Centreville, N.B. — A memo released by the United States’ Department of Homeland Security announced Thursday that, effective immediately, all those who wish to enter the United States from Canada via an air mattress floating down a river will be subject to questioning about their recreational drug use.
Since a man attempted to cross the St. Croix River last Wednesday on an air mattress purchased from Walmart, border guards have been on the lookout for Canadian nationals attempting to imitate this method of entry.
“We want to respond to this latest method Canadians are using to enter our country,” said Carl Suffolk, a spokesperson for U.S. Customs and Border Protection in an interview with The Manatee. “We recognize that Canadians are, to put it politely, ‘a quirky people,’ and this method of travel might appeal to them. We just have to make sure none of them are high while they’re trying to float into America.”
Since the terrorist attacks of Sept. 11, 2001, Canadian residents have witnessed the increasing gauntlet of security associated with entering the United States. “It used to be that you drove up to a little shack with an American flag out front and [border guard] Bob Thomison used to just wave you through,” said Centreville resident Christine McVickers. “But ever since 9/11, they’ve got their compound on the border, their X-Ray scanners, you actually need to show them your passport… it’s like George Orwell all over again.”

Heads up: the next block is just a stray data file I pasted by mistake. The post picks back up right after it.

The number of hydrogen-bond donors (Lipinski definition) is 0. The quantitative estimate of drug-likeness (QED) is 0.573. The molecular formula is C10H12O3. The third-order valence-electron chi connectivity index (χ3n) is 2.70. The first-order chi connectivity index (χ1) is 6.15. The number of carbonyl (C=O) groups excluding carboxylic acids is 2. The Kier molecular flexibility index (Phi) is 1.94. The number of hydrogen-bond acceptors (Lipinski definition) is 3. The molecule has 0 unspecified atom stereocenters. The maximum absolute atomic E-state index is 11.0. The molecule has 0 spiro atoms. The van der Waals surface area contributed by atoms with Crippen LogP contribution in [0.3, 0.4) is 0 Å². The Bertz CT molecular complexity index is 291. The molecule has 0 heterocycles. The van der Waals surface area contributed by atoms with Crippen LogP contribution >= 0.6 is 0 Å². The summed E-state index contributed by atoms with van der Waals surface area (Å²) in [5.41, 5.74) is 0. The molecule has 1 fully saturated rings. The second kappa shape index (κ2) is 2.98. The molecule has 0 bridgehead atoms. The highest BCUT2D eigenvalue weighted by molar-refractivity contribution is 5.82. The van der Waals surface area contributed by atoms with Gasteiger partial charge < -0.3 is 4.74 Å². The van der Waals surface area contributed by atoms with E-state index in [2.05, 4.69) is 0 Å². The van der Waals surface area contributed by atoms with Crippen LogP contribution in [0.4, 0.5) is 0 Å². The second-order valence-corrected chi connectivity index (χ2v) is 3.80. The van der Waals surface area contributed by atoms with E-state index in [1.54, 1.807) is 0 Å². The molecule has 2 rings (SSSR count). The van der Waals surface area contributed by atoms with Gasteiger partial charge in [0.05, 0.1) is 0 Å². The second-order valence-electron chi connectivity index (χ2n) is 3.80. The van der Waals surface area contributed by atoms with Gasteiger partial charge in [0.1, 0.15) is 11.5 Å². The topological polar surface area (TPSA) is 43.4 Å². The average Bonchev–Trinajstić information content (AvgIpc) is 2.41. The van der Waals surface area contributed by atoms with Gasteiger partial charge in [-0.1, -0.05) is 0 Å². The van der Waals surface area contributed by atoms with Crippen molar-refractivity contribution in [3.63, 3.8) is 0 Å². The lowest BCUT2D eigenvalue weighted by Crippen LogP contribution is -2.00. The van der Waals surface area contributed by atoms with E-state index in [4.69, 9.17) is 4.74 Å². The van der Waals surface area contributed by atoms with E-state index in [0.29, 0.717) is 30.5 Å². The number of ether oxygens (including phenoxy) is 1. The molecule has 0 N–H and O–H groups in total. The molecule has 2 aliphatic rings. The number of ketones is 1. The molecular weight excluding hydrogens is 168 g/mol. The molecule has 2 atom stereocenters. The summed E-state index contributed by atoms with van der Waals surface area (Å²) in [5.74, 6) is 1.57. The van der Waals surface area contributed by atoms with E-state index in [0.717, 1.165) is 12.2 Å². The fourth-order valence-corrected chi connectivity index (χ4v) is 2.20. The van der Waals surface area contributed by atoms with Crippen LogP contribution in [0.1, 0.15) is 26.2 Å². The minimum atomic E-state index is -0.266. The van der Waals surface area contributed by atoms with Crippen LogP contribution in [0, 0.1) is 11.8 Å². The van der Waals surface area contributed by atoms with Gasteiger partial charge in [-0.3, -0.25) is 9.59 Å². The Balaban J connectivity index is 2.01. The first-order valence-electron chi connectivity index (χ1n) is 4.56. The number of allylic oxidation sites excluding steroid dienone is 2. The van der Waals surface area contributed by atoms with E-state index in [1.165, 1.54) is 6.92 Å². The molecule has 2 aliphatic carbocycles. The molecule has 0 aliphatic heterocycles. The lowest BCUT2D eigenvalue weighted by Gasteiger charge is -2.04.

If a Canadian trying to gain entry to the U.S. via floating air mattress admits to past marijuana use, it is within the rights of the border patrol to ban them from entering the country. “We’re just trying to safeguard our nation from a bunch of Canadian hippie potheads running around,” said Clem Costas, a mechanic and a resident of Mars Hill, a Maine town close to the Centreville border. “Plus it’s for their own good too — you can’t smoke dope on an inflatable mattress while it’s floating on water. Trust me, I found out the hard way.”
Canadian border guards have, meanwhile, been busy trying to keep pace with the influx of Americans entering Canada illegally by means of an ersatz raft made from an upturned picnic table. “We’ve been asking them to promise they’re not the first wave of an invasion force,” said Canadian immigration spokesperson Janine Clemons. “Most of them have said they just want a poutine.”
When asked whether the reason they might want poutine is because they’re high, Clemons just shrugged. “Why not? I am right now.”